- It's less reliable. A call to a local database (or filesystem) is less likely to fail than some network service.
Reliability, that I understand. And it's also reasonable to assume that the probability of local database failure is less than that of a remote network service. But I argue that it's not the different degree of reliability that matters here. After all the above chunks of code are identical, why would one be less reliable than the other ?

The first (existing) piece of code does not indicate a less probable failure. In fact it indicates a zero probability of failure. The call may fail, but the code does nothing about it. The developer consciously or unconsciously knows that there is a possibility of failure, but as soon as it's perceived below certain threshold, she's still comfortable ignoring it. Now with the subtlest change comes an increased failure probability which is too uncomfortable to ignore.

And what are the options ? Rewrite the code so that it accepts failures ? Impossible, too difficult, can't be done, no way, period. Thus we don't need the change, it will break the system which works fine. Ironical, isn't it ?

And so the thing remains unchanged, with regards to this switch to a network service or not, it becomes too fragile - touching it is dangerously uncomfortable. Therefore the point of this argument is that developer's comfort based on false assumptions, such as improbability of failures, forbids any major changes in the software.

May 06, 2006

The pattern to rescue other patterns: The Golden Hammer

Patterns look like they can solve all of your real-life problem. To me, this is awfully wrong and can do more harm than good. Yes, patterns allow for organizing your knowledge and also for developers to find commond ground easier and they do awesome job there. But they are nothing more than a mnemonic constructs.

I sometimes hear sentences like

- We use pattern X here, because it's the right thing to do in this kind of project.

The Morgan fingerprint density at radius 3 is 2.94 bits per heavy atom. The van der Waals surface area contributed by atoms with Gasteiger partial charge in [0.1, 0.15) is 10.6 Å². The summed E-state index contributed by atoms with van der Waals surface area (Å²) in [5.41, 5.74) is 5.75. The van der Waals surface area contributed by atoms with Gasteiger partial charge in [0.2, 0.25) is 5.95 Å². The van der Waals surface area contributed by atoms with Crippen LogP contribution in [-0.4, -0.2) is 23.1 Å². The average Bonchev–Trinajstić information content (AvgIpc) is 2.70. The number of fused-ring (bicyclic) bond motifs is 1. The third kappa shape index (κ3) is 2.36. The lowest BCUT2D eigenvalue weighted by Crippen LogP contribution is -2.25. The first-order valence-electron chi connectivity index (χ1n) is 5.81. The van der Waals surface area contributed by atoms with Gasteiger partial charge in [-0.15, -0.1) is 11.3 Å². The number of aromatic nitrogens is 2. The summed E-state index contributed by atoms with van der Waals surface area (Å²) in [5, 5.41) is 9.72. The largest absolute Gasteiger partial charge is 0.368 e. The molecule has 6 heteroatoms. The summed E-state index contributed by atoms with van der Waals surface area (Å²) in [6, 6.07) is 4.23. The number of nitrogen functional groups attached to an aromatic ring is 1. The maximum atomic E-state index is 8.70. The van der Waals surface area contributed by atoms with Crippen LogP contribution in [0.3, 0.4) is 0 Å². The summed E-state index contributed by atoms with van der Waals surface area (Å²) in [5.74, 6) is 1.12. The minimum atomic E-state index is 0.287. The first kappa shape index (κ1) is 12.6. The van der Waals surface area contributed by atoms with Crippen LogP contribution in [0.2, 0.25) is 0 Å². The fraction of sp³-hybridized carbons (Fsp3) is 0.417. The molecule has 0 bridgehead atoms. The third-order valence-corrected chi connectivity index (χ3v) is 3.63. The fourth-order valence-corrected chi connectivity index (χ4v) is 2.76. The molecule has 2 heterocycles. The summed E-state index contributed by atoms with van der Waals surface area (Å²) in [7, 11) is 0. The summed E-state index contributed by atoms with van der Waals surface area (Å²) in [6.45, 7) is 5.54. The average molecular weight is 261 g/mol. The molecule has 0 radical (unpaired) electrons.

Not because the solution has the appropriate structure, and pattern X somehow emerges from it, but because such and such problems require such and such patterns. What a heck ? I thought problems require solutions, not patterns. To me, such talk is a bad sympthom - it means that people can't see forest for the trees. Or, which is also possible, that I can't understand what they are saying, but let's forget about this insane assumption at once :)

Now, for pattern lovers - the pattern to the rescue - The Golden Hammer. It says that if you are good at hammer work, all your problems appear to you as nails. Likewise, if you are good at patterns, you find the patterns you already know everywhere. The key point here is that you do not attempt to apply thought and find other kind of patterns, but blindly say - hey, this obviously asks for a bridge, and this is undoubtedly a mediator here.

It appears that most beautiful and influential things appear with reflection - a tendency to analyze oneself. The Golden Hammer is most reflectional as it implies you actually think about the process of applying patterns (including itself). And if you are more conscious in applying patterns - you benefit more, don't you think ?

May 03, 2006

Expecting software errors, not fixing one and pretending none left

There is a problem with your software, something strange is going on, some error appeared that has never had appeared before, or should have never appeared in the first place, the system produced insane output or just died ?